“The world is definitely getting better,” said Her Majesty Queen Elizabeth. As an example, she pointed out that, when she was a child, there was no awareness in England around the issue of human rights. But in the course of the last century, human rights as a concept has become part of our world-wide universal consciousness. While equal rights for all has certainly not yet been fully manifested, it is being realized a bit more day-by-day.
Please don’t give up. Become a conscious part of “the becoming better.” Focus on good news. Share it. Join the growing numbers of people practicing at least one random act of kindness every day. Be kind to you.
You matter. Your love. Your hope. Your caring. Your dreams. Your talent. You becoming more and more authentically you, with courage and compassion, is one of the ways the world is getting better.
Isn’t it amazing how wisdom speaks to us in so many ways?
Have you ever had a song suddenly start playing in your mind? I’m pretty sure we’ve all had this experience sometime. It happened to me this morning with Peter, Paul, and Mary’s folk version of Rock My Soul.
Oh rock my soul…
So high can’t get over it
So low can’t get under it
So wide can’t get round it
Oh rock my soul…
I hadn’t heard this song since 1969, when a hundred or so other St. Bonaventure students and I sang along with The Wooden Nickel performances on Saturday nights at the O.H. in Olean, New York.
Back then, I didn’t know what the “it” was in
“can’t get over it…under it…or round it.”
And I still don’t know for sure.
But this morning I got a clue–at least about what “it” meant to me in the moment.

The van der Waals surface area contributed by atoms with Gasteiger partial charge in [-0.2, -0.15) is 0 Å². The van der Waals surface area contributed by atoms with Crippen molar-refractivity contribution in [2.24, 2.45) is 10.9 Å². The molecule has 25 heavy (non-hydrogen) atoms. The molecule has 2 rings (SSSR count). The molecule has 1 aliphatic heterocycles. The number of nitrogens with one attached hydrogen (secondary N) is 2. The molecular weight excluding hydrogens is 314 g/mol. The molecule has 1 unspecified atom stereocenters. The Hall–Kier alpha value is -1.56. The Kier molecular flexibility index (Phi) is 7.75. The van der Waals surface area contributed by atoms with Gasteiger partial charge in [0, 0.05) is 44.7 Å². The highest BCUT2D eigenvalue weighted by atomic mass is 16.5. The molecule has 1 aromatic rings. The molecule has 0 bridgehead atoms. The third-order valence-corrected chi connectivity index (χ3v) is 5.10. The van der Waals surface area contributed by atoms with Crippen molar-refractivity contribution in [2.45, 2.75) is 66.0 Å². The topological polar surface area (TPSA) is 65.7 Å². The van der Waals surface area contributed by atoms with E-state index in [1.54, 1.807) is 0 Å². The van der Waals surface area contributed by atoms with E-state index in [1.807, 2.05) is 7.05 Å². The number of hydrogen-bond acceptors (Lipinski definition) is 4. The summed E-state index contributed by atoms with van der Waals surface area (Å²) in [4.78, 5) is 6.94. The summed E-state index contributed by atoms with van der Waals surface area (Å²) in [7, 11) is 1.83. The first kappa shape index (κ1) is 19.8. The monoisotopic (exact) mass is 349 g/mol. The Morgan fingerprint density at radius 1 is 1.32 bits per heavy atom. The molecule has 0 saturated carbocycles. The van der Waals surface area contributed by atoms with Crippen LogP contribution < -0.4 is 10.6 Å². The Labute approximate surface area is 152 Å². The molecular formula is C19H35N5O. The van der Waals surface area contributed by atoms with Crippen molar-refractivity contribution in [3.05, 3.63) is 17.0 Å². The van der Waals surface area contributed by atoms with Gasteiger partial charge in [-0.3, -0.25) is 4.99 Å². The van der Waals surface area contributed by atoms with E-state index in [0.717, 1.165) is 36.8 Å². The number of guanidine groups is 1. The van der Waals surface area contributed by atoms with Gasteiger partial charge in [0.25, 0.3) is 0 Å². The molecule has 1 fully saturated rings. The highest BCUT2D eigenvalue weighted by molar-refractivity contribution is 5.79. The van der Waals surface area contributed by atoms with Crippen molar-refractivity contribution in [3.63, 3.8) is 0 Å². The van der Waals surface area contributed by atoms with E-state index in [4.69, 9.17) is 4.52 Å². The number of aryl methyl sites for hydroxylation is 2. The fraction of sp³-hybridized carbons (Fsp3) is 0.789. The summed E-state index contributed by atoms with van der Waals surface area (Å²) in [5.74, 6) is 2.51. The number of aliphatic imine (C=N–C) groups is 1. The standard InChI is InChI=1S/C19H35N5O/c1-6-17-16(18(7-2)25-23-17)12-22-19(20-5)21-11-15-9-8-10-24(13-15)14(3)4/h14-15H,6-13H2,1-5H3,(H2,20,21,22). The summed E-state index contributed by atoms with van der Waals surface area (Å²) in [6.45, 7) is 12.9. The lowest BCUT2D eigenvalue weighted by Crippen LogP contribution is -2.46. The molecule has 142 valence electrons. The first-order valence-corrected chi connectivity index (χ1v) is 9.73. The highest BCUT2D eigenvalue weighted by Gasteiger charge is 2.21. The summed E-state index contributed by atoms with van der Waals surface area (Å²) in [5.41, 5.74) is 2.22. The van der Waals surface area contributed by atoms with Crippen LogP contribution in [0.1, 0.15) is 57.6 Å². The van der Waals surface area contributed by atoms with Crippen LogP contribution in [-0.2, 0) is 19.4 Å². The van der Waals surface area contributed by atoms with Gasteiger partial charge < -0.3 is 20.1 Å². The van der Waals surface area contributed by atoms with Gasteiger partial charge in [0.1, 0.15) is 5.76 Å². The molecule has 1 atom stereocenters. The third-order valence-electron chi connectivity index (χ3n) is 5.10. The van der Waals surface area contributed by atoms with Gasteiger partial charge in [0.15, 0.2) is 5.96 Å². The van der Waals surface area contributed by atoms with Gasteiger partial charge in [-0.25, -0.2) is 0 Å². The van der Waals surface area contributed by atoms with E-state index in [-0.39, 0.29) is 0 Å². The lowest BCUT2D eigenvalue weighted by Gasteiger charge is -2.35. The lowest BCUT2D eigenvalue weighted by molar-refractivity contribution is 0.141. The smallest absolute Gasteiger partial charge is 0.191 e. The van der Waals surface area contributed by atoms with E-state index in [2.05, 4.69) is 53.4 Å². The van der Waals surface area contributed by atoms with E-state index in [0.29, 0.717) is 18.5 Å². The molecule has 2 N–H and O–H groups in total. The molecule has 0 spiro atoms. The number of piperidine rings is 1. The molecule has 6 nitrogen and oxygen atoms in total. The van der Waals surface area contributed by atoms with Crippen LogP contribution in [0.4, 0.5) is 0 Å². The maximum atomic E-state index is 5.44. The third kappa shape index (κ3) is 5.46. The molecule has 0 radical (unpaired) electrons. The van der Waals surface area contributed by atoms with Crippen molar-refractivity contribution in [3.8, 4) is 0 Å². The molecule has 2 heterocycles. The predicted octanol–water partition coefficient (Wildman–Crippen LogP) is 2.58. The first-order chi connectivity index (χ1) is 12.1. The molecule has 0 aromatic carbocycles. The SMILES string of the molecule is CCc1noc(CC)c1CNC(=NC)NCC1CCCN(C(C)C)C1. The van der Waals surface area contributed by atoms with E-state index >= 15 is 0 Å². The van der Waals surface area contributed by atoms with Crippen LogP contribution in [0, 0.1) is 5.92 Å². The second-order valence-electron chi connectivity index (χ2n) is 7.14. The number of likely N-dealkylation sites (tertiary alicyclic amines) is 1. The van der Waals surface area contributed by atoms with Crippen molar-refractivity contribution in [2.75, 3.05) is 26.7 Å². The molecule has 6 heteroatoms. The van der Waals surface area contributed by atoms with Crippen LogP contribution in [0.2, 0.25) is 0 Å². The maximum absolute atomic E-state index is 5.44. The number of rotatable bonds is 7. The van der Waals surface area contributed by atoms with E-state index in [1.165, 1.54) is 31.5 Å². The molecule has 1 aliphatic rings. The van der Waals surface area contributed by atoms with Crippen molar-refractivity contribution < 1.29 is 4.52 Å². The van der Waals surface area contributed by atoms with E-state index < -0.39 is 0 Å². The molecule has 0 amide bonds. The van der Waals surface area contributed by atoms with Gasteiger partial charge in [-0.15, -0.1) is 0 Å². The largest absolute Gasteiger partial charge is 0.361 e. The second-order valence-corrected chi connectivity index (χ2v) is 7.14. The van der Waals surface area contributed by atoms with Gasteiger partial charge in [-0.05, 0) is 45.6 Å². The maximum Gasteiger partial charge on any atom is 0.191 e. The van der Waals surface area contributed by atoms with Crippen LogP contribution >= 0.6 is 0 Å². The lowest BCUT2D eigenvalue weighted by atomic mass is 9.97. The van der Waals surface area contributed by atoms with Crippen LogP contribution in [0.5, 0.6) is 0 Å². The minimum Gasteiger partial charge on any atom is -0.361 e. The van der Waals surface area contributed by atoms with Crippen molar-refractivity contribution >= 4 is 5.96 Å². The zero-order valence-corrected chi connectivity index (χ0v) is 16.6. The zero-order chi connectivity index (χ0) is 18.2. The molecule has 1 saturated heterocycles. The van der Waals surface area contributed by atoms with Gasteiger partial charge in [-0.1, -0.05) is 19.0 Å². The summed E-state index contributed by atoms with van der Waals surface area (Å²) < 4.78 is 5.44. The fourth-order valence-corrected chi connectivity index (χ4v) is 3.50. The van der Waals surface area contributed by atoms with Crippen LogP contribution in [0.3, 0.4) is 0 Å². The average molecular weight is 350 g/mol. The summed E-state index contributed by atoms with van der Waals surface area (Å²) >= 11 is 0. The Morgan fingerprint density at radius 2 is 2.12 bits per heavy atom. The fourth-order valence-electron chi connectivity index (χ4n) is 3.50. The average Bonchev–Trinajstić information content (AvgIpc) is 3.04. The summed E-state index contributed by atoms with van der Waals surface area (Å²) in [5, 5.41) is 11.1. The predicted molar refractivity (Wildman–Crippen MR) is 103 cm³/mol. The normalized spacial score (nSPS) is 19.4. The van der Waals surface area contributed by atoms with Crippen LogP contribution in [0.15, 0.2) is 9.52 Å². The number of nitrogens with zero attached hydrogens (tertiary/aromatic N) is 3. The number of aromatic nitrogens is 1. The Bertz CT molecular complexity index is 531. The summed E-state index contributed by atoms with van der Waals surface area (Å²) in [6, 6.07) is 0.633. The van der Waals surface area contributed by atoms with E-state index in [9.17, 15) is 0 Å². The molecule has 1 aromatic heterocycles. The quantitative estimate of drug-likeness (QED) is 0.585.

I was feeling a deep hurt.
When the song started “playing,”
it felt like wisdom, gently guiding.
“Don’t try to ignore, deny, or stifle the hurting,” it said.
“You can’t climb over it, sneak under it, or run around it.
And it’s best not to.”
Upon hearing the inner music, I got it.
It is what it is and I need to let it be… as another song goes, speaking words of wisdom.
Let it be. Let it be, sang the Beatles.
Yes. Let it be.
When hurt fills you, what do you do?
Perhaps these songs sound true for you too.
Instead of trying to escape or suppress pain,
we can breathe, let it be,
and let ourselves be cradled in compassion
and rocked by Love Itself.
Wishing you all of life’s gifts and wonders, today and every day.
And, may your soul be gently rocked.
“When I was a boy and I would see scary things in the news, my mother would say to me, ‘Looks for the helpers. You will always find people who are helping.’ ” – Fred Rogers
Mindful of hope, let’s look for the helpers.
Mindful of beauty, let’s be the helpers.
Mindful of wisdom, let’s nurture others with this perspective.
With love and gratitude for my mom and all moms, Happy Mother’s Day!
“If, instead of a gem or even a flower,
we should cast a gift of a loving thought into the heart of a friend,
that would be giving as the angels give.” – George Macdonald
Coming across this quote today stirred in me a memory of a study on prayer that I heard about many years ago.
In 1969 in Salem, Oregon, an organization known as Spindrift conducted a series of experiments involving seeds and prayer. First, two groups of rye seeds were planted in identical conditions. One group was prayed for and one was not. The prayed-for group grew better, with taller seedlings and more shoots. In further experiments, the researchers applied prayer to “seeds in crisis.” Salt was added to the watering can to stress the seeds as they tried to grow. The seeds that were watered with salt water and were prayed for grew higher then the healthy seeds that were not prayed for. They also grew taller than the prayed for seeds that received fresh water. The experiments were repeated with various types of seeds, and the results were consistent: Seedlings facing adversity and receiving prayer thrived.
Since I first heard about The Spindrift Study, I’ve often thought about how we are like those little seedlings with salt water poured upon them. In some form, we all have adversity rained upon us. We can grow greater Continue reading